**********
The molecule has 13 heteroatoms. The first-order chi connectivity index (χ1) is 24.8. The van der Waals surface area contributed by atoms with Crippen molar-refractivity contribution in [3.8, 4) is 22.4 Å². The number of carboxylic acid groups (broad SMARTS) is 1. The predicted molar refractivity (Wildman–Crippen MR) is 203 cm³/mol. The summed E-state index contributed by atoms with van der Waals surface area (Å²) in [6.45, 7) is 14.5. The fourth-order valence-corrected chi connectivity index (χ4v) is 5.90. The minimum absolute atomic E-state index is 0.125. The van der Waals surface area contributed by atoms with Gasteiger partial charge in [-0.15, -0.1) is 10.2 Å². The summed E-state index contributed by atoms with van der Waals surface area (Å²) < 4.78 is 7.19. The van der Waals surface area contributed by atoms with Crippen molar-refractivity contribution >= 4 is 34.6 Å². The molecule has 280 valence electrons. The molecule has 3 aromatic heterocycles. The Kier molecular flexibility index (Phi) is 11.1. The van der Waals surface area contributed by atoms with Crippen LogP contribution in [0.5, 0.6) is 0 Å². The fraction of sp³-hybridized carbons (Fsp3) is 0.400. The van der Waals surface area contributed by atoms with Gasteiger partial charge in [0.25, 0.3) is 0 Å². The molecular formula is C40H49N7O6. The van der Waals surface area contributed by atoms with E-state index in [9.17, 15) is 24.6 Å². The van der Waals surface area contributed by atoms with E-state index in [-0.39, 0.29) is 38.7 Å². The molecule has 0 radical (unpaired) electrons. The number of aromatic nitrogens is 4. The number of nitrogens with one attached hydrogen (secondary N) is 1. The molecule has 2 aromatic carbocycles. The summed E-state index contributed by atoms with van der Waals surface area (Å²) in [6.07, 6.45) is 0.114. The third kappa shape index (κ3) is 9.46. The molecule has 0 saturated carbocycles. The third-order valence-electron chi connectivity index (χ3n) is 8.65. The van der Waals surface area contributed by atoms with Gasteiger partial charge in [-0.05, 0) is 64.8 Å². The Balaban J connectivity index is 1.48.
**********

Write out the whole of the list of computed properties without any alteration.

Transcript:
The molecule has 13 heteroatoms. The first-order chi connectivity index (χ1) is 24.8. The van der Waals surface area contributed by atoms with Crippen molar-refractivity contribution in [3.8, 4) is 22.4 Å². The number of carboxylic acid groups (broad SMARTS) is 1. The predicted molar refractivity (Wildman–Crippen MR) is 203 cm³/mol. The summed E-state index contributed by atoms with van der Waals surface area (Å²) in [6.45, 7) is 14.5. The fourth-order valence-corrected chi connectivity index (χ4v) is 5.90. The minimum absolute atomic E-state index is 0.125. The van der Waals surface area contributed by atoms with Gasteiger partial charge in [-0.15, -0.1) is 10.2 Å². The summed E-state index contributed by atoms with van der Waals surface area (Å²) < 4.78 is 7.19. The van der Waals surface area contributed by atoms with Crippen molar-refractivity contribution >= 4 is 34.6 Å². The molecule has 280 valence electrons. The molecule has 3 aromatic heterocycles. The Kier molecular flexibility index (Phi) is 11.1. The van der Waals surface area contributed by atoms with Crippen LogP contribution in [0.5, 0.6) is 0 Å². The fraction of sp³-hybridized carbons (Fsp3) is 0.400. The van der Waals surface area contributed by atoms with Gasteiger partial charge in [0.25, 0.3) is 0 Å². The molecular formula is C40H49N7O6. The van der Waals surface area contributed by atoms with E-state index in [9.17, 15) is 24.6 Å². The van der Waals surface area contributed by atoms with E-state index in [-0.39, 0.29) is 38.7 Å². The molecule has 0 radical (unpaired) electrons. The number of aromatic nitrogens is 4. The number of nitrogens with one attached hydrogen (secondary N) is 1. The molecule has 2 aromatic carbocycles. The summed E-state index contributed by atoms with van der Waals surface area (Å²) in [6.07, 6.45) is 0.114. The third kappa shape index (κ3) is 9.46. The molecule has 0 saturated carbocycles. The third-order valence-electron chi connectivity index (χ3n) is 8.65. The van der Waals surface area contributed by atoms with Gasteiger partial charge in [-0.05, 0) is 64.8 Å². The Balaban J connectivity index is 1.48.